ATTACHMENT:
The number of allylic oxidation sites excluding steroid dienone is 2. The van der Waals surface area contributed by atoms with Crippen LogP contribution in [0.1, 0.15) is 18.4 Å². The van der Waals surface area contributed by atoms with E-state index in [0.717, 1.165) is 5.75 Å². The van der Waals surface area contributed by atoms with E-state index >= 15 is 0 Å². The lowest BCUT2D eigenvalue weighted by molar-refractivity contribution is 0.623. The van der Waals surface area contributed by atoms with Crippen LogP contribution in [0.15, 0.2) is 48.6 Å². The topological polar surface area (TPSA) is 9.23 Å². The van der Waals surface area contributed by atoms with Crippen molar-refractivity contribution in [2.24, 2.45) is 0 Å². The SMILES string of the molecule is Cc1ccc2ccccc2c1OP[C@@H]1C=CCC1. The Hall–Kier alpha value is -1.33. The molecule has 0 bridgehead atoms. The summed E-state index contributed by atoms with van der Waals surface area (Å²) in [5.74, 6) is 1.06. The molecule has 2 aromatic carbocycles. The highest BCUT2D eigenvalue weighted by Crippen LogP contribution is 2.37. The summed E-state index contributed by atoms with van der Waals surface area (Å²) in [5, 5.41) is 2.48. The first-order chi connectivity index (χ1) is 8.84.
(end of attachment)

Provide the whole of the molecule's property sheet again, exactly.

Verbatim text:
The number of allylic oxidation sites excluding steroid dienone is 2. The van der Waals surface area contributed by atoms with Crippen LogP contribution in [0.1, 0.15) is 18.4 Å². The van der Waals surface area contributed by atoms with E-state index in [0.717, 1.165) is 5.75 Å². The van der Waals surface area contributed by atoms with E-state index >= 15 is 0 Å². The lowest BCUT2D eigenvalue weighted by molar-refractivity contribution is 0.623. The van der Waals surface area contributed by atoms with Crippen LogP contribution in [0.15, 0.2) is 48.6 Å². The topological polar surface area (TPSA) is 9.23 Å². The van der Waals surface area contributed by atoms with Crippen molar-refractivity contribution in [2.24, 2.45) is 0 Å². The SMILES string of the molecule is Cc1ccc2ccccc2c1OP[C@@H]1C=CCC1. The Hall–Kier alpha value is -1.33. The molecule has 0 bridgehead atoms. The summed E-state index contributed by atoms with van der Waals surface area (Å²) in [5.74, 6) is 1.06. The molecule has 2 aromatic carbocycles. The highest BCUT2D eigenvalue weighted by Crippen LogP contribution is 2.37. The summed E-state index contributed by atoms with van der Waals surface area (Å²) in [5, 5.41) is 2.48. The first-order chi connectivity index (χ1) is 8.84.